Barb Wire #8

Writer: Chris Warner Artist: Patrick Olliffe Publisher: Dark Horse Comics Release Date: February 3, 2016 Cover Price: $3.99 Critic Reviews: 4
6.3Critic Rating
N/AUser Rating

Badass bounty hunter Barb Wire has found her targeta former confederate wanted by federal authoritiesand a battalion of armed-to-the-teeth agents has found them both. But Avram Roman has become something every bit as dangerous as advertisedless the man, more the Machine!

  • 8.9
    Geeked Out Nation - Jideobi Odunze Feb 3, 2016

    This issue was a fast read, but Barb Wire #8 did not disappoint as a conclusion to this story arc. Another end to another storyline which I would recommend new readers jump in if they can. Read Full Review

  • 6.5 - John McCubbin Feb 3, 2016

    Barb Wire #8 proved to be a fitting conclusion to the series, as although the arc as a whole didn't quite captivate, this final issue made up a little allowing the series to become a worthy addition to anyone's collection. The creative team also allow for some gripping last minute character development and despite there being some questionable dialogue we were given a softer side to our titular character. Read Full Review

  • 6.0
    Comic Crusaders - Johnny Hughes Feb 4, 2016

    I have to admit,when I started reviewing this series I kind of expected a different type of book, something a tad grimier a little bit more real world. After all, it does feature a bar, gang members and various bounty hunters.To have this arc includemoretechnological clichhas somewhat disappointed me. Read Full Review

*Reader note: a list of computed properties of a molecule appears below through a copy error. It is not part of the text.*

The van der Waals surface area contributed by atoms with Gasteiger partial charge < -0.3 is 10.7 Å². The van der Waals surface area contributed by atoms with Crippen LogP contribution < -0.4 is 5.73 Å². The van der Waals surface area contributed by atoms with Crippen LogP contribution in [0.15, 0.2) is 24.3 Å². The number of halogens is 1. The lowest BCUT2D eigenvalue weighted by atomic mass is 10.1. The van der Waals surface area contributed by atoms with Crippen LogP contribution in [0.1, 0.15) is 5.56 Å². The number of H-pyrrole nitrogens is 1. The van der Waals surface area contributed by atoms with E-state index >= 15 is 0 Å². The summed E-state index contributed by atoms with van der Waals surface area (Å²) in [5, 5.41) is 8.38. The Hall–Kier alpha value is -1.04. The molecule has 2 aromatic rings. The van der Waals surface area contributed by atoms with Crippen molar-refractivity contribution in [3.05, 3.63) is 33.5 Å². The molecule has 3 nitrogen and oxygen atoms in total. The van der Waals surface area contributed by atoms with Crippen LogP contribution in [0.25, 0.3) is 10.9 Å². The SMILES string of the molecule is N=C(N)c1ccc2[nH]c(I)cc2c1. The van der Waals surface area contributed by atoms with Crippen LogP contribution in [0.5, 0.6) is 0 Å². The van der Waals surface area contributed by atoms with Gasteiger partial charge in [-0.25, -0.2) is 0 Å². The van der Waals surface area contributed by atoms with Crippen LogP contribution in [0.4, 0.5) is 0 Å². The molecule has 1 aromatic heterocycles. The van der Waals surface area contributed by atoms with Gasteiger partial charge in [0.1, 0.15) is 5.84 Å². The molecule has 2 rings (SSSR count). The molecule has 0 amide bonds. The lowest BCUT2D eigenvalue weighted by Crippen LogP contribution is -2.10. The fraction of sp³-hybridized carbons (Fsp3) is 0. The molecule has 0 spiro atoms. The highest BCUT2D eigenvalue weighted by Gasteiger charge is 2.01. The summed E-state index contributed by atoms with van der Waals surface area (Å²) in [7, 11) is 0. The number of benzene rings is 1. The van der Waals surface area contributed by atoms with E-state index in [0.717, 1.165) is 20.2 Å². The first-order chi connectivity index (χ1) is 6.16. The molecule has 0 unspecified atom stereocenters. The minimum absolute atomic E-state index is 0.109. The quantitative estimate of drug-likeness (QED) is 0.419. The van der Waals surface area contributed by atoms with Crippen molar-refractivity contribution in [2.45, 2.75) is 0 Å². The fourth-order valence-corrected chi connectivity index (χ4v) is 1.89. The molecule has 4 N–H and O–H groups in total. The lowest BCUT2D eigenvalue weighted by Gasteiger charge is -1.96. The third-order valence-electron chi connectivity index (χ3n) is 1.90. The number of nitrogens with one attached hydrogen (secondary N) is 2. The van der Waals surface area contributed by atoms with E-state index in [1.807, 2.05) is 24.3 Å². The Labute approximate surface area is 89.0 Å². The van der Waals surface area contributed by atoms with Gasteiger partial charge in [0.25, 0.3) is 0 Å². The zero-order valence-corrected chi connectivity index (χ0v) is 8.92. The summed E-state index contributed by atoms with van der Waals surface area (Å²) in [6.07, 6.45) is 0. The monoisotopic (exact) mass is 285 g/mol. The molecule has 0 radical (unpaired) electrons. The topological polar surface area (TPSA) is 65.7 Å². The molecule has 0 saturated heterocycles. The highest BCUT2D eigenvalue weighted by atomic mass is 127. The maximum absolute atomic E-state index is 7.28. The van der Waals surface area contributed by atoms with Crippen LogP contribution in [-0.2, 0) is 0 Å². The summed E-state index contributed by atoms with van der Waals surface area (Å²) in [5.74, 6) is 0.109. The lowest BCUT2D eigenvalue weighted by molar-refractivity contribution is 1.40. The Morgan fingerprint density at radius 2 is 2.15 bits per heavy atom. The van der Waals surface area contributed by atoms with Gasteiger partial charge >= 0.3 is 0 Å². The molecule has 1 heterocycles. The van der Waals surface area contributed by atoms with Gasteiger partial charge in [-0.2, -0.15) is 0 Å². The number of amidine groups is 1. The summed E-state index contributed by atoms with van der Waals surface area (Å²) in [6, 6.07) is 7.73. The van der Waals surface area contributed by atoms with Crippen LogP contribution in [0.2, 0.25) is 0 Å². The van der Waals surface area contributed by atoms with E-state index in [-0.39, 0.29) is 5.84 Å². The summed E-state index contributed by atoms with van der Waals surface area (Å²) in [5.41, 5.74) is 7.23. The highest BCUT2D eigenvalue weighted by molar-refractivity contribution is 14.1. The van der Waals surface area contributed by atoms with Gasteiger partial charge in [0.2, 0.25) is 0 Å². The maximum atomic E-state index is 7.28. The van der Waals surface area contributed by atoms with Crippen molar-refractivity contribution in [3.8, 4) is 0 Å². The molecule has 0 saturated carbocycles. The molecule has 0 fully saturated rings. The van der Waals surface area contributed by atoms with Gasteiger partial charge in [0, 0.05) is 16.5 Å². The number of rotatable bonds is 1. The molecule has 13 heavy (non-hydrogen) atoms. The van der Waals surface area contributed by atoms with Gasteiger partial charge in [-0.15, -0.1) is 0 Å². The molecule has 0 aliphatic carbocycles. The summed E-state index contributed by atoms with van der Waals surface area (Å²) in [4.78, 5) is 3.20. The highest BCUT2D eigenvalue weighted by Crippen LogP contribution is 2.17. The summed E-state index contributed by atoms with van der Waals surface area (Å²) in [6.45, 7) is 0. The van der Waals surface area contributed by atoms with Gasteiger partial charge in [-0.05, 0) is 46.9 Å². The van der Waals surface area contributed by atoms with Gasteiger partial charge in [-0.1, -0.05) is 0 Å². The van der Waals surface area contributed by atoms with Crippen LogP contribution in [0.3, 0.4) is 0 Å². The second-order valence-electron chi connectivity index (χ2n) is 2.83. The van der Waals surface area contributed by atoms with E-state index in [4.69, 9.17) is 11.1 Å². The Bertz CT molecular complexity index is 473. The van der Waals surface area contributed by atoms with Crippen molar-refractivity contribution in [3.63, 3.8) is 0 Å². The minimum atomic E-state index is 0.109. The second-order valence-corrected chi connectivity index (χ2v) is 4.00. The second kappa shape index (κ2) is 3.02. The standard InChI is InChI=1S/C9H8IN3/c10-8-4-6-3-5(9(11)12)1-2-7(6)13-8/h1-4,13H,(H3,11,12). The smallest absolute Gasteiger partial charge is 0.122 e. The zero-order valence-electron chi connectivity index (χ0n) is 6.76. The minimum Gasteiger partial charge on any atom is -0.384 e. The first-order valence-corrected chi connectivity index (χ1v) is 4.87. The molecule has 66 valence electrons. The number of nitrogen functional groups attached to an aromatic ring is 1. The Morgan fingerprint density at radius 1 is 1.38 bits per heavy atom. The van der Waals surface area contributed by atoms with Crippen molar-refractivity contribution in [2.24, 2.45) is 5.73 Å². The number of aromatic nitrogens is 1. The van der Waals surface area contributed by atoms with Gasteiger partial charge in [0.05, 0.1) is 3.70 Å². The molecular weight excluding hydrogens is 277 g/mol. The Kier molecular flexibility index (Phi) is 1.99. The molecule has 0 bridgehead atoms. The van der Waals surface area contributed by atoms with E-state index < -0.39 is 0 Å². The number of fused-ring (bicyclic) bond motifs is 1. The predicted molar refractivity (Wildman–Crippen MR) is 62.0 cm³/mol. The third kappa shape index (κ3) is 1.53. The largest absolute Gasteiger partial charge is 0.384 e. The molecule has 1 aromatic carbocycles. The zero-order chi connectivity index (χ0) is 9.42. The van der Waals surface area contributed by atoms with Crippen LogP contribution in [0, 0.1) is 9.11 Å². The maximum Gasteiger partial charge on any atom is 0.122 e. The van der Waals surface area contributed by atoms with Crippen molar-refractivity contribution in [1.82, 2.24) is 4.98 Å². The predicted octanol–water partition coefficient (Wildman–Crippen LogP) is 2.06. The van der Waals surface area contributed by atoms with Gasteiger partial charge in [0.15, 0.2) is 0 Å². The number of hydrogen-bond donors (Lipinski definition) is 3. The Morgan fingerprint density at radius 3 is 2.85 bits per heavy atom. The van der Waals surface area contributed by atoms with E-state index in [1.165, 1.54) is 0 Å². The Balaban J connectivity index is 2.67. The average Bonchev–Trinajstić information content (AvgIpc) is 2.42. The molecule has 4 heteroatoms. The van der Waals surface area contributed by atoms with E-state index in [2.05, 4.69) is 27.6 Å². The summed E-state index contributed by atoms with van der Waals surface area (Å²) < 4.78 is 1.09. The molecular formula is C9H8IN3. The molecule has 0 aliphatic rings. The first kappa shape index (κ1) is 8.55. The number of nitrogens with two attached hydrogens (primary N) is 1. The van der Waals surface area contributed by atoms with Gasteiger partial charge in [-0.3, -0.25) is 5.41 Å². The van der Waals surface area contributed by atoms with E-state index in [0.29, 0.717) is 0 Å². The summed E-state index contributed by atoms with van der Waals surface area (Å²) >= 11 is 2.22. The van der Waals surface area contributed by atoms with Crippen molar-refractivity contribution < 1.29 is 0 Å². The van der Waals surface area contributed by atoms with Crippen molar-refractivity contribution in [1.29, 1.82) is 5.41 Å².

• 4.0
    The Fandom Post - Chris Beveridge Feb 3, 2016

    The ability to reinvent comic characters is one of the best strengths of the industry and I'll still hold out for Barb to get another shot at it. The various relaunches have been haphazard at best and it really feels like there's no cohesive and strong plan, which is resulting in seemingly nothing sticking – when they should. Each of these characters and settings have a lot of potential but it's going to take a whole new approach to it. The team here did solid work in a technical sense with competent scripting and appealing artwork, but conceptually it just fell down before it even started because it wanted more of the same. This is a bring in folks from the outside job from here on out, perhaps a miniseries of alternate takes and re-imaginations to show the potential and let others play with it. But more of the same is not going to cut it. Read Full Review

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